Europeans spend much time with their grandchildren. And past 70, the grandfather takes the lead.
Norwegian sociologist Knud Knudsen sets great store by his grandchildren. In that respect, he is typical of the grandparents in Europe who are the subjects of his recent research.
"Europeans with grandchildren generally opt to spend a good deal of time with them," says 67-year-old Knudsen, who is professor of sociology at the University of Stavanger (UiS).
"And grandfathers appear to be more involved than before," he adds. In a new study, he found that grandmothers are clearly more involved with their grandchildren when a couple is younger.
However, this gender disparity gradually changes with the years. Among the oldest age groups, grandfathers usually show greater solicitude.
At the same time, he has found that involvement with grandchildren naturally enough declines for both genders with advancing years.
Active grandfather of four Knudsen himself has four grandchildren aged between one and 11 -- one in Oslo and three in Stavanger -- and he is together with them as often as possible for both play and more serious matters.
He and wife Gro collect grandchildren every Tuesday both from nursery school and day care facilities before the youngsters start homework, sports, dinner and play.
They often devote the weekend to their extended family and babysitting. "It provides new insights and instructive challenges, and gives more meaning to life," says Knudsen.
More than 5000 grandparents His study embraces about 5,500 grandparents aged 60-85 in 11 European countries -- Austria, Denmark, France, Greece, Germany, Italy, the Netherlands, Sweden, Switzerland, Spain and Belgium.
Called the survey of health, aging and retirement in Europe (Share), this empirical dataset ranks as one of the largest in the continent.
"We're likely to see more grandparents spending time with their grandchildren," says Knudsen. "The basis for exercising this role can nevertheless differ between the genders."
"It's an advantage for both of them to have a life partner at their side. But grandfathers are more dependent on this than grandmothers when it comes to playing their grandparent role."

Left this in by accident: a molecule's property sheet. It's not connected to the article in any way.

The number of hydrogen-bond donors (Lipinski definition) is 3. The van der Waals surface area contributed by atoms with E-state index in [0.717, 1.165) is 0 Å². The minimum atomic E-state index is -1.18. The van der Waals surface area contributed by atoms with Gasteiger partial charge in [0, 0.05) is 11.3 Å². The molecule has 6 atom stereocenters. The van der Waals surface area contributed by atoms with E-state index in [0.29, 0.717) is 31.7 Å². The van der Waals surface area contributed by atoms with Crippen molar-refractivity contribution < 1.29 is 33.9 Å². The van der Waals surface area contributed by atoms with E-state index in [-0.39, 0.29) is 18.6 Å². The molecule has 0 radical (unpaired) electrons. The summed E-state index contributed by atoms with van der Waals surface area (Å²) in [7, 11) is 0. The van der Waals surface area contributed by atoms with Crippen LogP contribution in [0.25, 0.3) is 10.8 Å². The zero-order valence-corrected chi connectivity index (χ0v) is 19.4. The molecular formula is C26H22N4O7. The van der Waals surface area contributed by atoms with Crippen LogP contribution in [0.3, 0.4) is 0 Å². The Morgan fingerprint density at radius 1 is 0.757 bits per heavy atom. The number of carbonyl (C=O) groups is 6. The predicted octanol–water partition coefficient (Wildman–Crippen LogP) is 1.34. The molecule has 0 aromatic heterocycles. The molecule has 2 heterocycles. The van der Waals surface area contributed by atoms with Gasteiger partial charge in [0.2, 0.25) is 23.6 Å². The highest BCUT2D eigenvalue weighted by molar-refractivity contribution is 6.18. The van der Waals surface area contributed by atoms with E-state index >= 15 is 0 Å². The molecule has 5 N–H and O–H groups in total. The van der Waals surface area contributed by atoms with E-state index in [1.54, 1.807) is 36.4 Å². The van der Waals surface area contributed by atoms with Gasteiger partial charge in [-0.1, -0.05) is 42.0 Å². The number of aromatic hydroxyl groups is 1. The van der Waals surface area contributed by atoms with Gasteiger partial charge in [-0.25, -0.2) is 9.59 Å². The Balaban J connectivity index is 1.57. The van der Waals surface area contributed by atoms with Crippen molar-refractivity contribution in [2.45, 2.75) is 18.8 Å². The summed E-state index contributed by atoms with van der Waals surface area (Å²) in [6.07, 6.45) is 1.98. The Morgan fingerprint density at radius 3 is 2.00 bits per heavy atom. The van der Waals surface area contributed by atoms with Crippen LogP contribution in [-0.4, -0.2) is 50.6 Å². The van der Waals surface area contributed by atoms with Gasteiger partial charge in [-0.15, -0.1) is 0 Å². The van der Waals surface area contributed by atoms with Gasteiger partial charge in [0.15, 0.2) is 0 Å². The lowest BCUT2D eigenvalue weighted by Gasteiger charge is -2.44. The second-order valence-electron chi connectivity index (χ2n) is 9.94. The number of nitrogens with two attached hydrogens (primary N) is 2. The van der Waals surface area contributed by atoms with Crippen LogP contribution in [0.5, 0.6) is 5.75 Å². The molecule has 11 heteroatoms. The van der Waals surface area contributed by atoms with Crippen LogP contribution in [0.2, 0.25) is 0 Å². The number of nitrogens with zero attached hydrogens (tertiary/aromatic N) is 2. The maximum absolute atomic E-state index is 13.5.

This is because a grandfather who still has his wife with him finds it easier to share in the life of his grandchildren.
"Grandmothers have traditionally had greater and more varied contact with the rest of the family, with responsibility for maintaining relationship," Knudsen observes.
"As a woman, mother and grandmother, norms for caring are clearer for her and she inspires the grandfather. A partner is accordingly important for contributing to the extended family.
"That applies particularly for men as they get older. In line with other studies of gender and partnership, we see here that men in particular benefit from marriage."
More shared lives Both social and demographic changes underlie the substantial involvement by grandparents with their grandchildren. Three generations share more of their lives than before.
And new patterns are emerging, Knudsen reports: "We live longer and stay healthy for more of our lives. We're better off and communicate more closely."
"At the same time, today's parents are occupied with work and career. Unlike earlier generations, when children came before education and job, modern parents are often older and in full work when they become responsible for offspring."
Noting that this is where grandparents come in, he describes this as a win-win position. "Healthier and fitter grandparents who want to be with their grandchildren can be a big help to careerist parents in a hectic daily life."
"At the same time, little has changed where marriage and partnership are concerned. As before, men often marry women who are a few years younger than them."
"And women still live longer than men. Although this can vary greatly, a man of 70 has a partner beside him more often than a woman of the same age."
"So while grandmothers are usually alone, a grandfather is in a marriage. Having a younger and healthy partner seems to be crucial for a man's involvement with grandchildren."
Investment for later help? Some would undoubtedly explain this phenomenon as a reflection of the grandparents' desire to invest time with their grandchildren in order to be helped later, Knudsen observes.
"But such arguments are only consistent with certain findings," he adds. "If they were correct, widowed grandmothers would be with the grandchildren most -- and that's not the case."
Sociological role theory appears to provide a better explanation, he says. Grandfathers and grandmothers can have very different personal and social starting points.
"So although the latter spend more time with grandchildren than the former, the difference in participation shrinks steadily after 60. Past 70, the grandfather usually takes the lead."
It might be thought that older men still identify most with other interests, he says, and that women were accordingly better grandparents throughout their lives.
Men manage well "In fact, however, men generally manage relatively well as grandparents. One important reason, as mentioned earlier, is that they usually still have their partner at their side."
But big differences nevertheless exist. "Many grandparents have other priorities or live a long way from the grandchildren. That naturally affects the time they spend together."
Norway is not one of the 11 countries in his study, but Knudsen says that its findings probably also apply to Norwegian conditions.
"After all, the research shows that demographic conditions have marked consequences later in life for grandparents more or less regardless of their country of residence."
"The differences between the European countries in the study are small -- which represents an important finding in itself."
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